Do you have foot pain in the ball of the foot or between the toes? Do you have a tingling or burning sensation on the bottom of your foot?
You may have a neuroma or a Morton’s Neuroma and treatment with one of the podiatrists at Newtown Foot & Ankle Specialists can bring relief. Left untreated, neuromas can worsen and begin to limit mobility due to increasing discomfort in the foot. Permanent nerve damage can also result if a neuroma worsens over time.
What Is A Neuroma?
A neuroma is a growth of nerve tissue that often occurs between the third and fourth toes and the ball of the foot. There is a range of reasons for developing a neuroma and possible risk factors. Although a neuroma is a benign growth, it can cause growing discomfort and make it painful and difficult to walk. For most people, treatment is effective when sought early.
Common signs of a neuroma:
- tingling, burning sensation between toes or on the ball of the foot
- pain between the third and fourth toes
- lump under the toes
- a sensation of walking on a marble
How Is A Neuroma Treated?
The treatment for a neuroma or Morton’s Neuroma can vary depending on the severity and the condition of your foot. An exam and a possible x-ray are often used to evaluate your foot and determine the appropriate treatment. In addition to treatment to resolve the neuroma and improve symptoms, we will discuss your risk factors and overall health and lifestyle to help you avoid a recurrence of this painful condition.
For some patients with a mild condition, some rest and possibly changing the type of shoe they wear can slowly resolve the neuroma. Lower heeled shoes and padded soles and socks can relieve pressure. Shoes with tapered toes or a style that pushes the toes together or puts pressure on the toes from elevation can be both a cause and an aggravator of a neuroma. Other treatment options include:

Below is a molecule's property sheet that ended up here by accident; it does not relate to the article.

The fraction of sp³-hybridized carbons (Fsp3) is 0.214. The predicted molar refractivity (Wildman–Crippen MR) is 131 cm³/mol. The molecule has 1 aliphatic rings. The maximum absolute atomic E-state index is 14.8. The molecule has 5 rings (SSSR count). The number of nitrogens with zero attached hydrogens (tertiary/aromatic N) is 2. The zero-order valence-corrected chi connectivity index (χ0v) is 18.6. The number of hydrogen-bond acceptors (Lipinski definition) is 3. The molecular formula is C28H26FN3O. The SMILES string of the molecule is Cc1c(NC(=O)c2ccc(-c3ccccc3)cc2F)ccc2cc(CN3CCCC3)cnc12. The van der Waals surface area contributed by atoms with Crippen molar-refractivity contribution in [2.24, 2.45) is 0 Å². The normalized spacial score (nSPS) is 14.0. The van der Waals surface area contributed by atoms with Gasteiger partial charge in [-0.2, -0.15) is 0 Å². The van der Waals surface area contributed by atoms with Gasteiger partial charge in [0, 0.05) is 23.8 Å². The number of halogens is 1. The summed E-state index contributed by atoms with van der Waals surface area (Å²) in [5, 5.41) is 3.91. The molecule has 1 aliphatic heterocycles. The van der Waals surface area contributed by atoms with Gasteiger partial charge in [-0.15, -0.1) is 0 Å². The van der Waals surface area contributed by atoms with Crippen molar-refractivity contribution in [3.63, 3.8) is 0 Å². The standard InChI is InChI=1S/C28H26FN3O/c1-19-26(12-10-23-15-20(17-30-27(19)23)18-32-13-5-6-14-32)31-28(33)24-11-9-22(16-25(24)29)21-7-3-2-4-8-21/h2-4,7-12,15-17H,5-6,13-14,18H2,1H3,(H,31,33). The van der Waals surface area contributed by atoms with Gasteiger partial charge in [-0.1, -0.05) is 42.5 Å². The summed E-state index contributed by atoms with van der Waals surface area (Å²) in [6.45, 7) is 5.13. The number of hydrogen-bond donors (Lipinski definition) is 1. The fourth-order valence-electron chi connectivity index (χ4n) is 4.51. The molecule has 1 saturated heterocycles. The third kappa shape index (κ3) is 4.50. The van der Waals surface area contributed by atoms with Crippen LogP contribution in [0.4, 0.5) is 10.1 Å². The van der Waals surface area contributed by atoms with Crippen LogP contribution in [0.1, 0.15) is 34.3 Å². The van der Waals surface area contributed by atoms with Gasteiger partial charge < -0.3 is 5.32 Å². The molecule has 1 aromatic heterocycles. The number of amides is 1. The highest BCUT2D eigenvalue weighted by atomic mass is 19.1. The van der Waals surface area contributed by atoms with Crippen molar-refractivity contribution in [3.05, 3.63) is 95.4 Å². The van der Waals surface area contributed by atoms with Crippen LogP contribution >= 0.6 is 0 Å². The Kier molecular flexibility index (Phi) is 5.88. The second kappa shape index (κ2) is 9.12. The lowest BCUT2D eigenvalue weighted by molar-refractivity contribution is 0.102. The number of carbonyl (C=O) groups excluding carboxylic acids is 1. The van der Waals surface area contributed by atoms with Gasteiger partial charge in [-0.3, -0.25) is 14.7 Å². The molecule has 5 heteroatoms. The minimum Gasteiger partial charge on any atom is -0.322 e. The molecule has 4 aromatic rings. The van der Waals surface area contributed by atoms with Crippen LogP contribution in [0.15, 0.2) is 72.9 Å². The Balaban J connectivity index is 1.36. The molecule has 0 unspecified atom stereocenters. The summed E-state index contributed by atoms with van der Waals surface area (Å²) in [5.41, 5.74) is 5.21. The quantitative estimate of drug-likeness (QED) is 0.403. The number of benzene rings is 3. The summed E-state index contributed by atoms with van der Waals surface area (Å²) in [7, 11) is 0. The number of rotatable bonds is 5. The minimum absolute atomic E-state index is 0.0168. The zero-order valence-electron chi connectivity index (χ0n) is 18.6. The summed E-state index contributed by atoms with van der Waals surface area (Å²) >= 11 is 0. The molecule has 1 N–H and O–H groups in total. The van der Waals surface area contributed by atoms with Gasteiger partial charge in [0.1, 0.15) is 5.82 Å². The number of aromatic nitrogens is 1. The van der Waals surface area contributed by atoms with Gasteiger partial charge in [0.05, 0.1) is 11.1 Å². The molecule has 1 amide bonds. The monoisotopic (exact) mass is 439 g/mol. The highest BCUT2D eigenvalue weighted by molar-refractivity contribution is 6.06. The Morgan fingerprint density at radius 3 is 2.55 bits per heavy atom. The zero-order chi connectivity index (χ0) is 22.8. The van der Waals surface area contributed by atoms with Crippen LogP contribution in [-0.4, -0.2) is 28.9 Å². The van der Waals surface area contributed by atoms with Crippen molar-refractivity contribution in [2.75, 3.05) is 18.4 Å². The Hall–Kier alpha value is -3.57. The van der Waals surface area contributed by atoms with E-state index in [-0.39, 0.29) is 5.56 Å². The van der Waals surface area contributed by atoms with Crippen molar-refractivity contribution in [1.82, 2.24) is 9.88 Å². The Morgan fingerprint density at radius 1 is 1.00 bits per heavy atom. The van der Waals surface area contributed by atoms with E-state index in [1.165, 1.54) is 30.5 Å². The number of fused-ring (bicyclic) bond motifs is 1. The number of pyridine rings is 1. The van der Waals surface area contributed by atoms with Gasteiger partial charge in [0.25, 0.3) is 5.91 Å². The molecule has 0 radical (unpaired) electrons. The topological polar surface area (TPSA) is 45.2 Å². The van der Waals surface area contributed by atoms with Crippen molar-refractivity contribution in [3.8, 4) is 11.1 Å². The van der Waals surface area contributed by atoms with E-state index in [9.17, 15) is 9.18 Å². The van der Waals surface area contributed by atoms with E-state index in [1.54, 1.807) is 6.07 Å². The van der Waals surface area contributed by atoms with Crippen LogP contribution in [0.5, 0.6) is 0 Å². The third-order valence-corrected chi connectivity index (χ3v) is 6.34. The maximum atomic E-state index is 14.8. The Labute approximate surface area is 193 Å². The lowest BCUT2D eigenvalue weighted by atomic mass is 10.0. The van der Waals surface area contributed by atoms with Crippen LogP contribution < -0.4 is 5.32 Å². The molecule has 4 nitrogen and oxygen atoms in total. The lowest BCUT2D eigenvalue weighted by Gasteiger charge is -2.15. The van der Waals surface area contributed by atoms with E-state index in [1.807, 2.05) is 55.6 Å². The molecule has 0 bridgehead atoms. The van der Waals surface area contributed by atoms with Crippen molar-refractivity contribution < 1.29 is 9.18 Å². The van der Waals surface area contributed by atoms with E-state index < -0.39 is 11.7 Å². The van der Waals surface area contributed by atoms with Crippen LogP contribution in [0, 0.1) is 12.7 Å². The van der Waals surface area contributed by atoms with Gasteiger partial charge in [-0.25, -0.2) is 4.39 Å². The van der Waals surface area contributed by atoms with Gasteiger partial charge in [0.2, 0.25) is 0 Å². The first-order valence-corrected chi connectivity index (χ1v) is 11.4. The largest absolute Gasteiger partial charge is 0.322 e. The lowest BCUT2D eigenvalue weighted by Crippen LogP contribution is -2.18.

- custom orthotics
- anti-inflammatory medications or cortisone injections
- surgical removal of the neuroma
Do neuromas ever go away?
No, neuroma will not go away without treatment. Some symptoms may be irregular and go away for extended periods, but the odds of them returning are high. Treatment helps diminish pain in hopes that it will go away completely.
Is walking barefoot good for a neuroma?
Walking barefoot may be known to cause increased pain in the feet around a neuroma. Wearing tight shoes may also increase pain because they provide such a tight space for the foot that it cannot breathe. Any compression, pressure, or high impact activities may increase pain in a neuroma.
How can I make my neuroma feel better?
Some ways known to decrease pain with a neuroma is to ice your foot, and take ice baths, change up your shoes, and take painkillers recommended by your doctor. Also decreasing physical activities that put pressure on your feet may help ease pain.